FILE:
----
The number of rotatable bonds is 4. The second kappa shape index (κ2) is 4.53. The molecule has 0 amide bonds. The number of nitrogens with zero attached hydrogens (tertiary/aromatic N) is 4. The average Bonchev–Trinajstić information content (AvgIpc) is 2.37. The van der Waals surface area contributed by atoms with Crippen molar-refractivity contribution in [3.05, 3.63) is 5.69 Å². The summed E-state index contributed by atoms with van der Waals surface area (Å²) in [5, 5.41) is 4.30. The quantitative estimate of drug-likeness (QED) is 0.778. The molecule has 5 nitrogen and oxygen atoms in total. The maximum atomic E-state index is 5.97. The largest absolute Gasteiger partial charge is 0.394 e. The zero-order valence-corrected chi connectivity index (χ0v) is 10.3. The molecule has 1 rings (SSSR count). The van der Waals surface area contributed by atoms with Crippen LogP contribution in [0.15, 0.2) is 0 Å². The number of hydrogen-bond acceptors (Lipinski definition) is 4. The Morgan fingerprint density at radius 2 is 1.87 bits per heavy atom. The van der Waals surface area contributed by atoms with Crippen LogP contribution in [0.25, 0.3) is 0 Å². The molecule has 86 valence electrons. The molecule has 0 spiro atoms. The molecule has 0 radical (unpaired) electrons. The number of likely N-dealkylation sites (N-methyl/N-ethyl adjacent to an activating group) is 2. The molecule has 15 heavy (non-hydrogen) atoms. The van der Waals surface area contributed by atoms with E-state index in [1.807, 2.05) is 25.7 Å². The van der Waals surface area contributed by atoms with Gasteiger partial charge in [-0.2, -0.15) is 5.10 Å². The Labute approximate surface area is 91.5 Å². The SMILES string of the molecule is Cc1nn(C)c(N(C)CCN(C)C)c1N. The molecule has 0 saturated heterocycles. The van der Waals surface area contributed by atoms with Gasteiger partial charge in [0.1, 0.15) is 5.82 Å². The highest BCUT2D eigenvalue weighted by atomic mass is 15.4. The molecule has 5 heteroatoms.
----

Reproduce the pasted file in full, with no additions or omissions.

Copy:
The number of rotatable bonds is 4. The second kappa shape index (κ2) is 4.53. The molecule has 0 amide bonds. The number of nitrogens with zero attached hydrogens (tertiary/aromatic N) is 4. The average Bonchev–Trinajstić information content (AvgIpc) is 2.37. The van der Waals surface area contributed by atoms with Crippen molar-refractivity contribution in [3.05, 3.63) is 5.69 Å². The summed E-state index contributed by atoms with van der Waals surface area (Å²) in [5, 5.41) is 4.30. The quantitative estimate of drug-likeness (QED) is 0.778. The molecule has 5 nitrogen and oxygen atoms in total. The maximum atomic E-state index is 5.97. The largest absolute Gasteiger partial charge is 0.394 e. The zero-order valence-corrected chi connectivity index (χ0v) is 10.3. The molecule has 1 rings (SSSR count). The van der Waals surface area contributed by atoms with Crippen LogP contribution in [0.15, 0.2) is 0 Å². The number of hydrogen-bond acceptors (Lipinski definition) is 4. The Morgan fingerprint density at radius 2 is 1.87 bits per heavy atom. The van der Waals surface area contributed by atoms with Crippen LogP contribution in [0.25, 0.3) is 0 Å². The molecule has 86 valence electrons. The molecule has 0 spiro atoms. The molecule has 0 radical (unpaired) electrons. The number of likely N-dealkylation sites (N-methyl/N-ethyl adjacent to an activating group) is 2. The molecule has 15 heavy (non-hydrogen) atoms. The van der Waals surface area contributed by atoms with E-state index in [1.807, 2.05) is 25.7 Å². The van der Waals surface area contributed by atoms with Gasteiger partial charge in [-0.2, -0.15) is 5.10 Å². The Labute approximate surface area is 91.5 Å². The SMILES string of the molecule is Cc1nn(C)c(N(C)CCN(C)C)c1N. The molecule has 0 saturated heterocycles. The van der Waals surface area contributed by atoms with Gasteiger partial charge in [0.1, 0.15) is 5.82 Å². The highest BCUT2D eigenvalue weighted by atomic mass is 15.4. The molecule has 5 heteroatoms.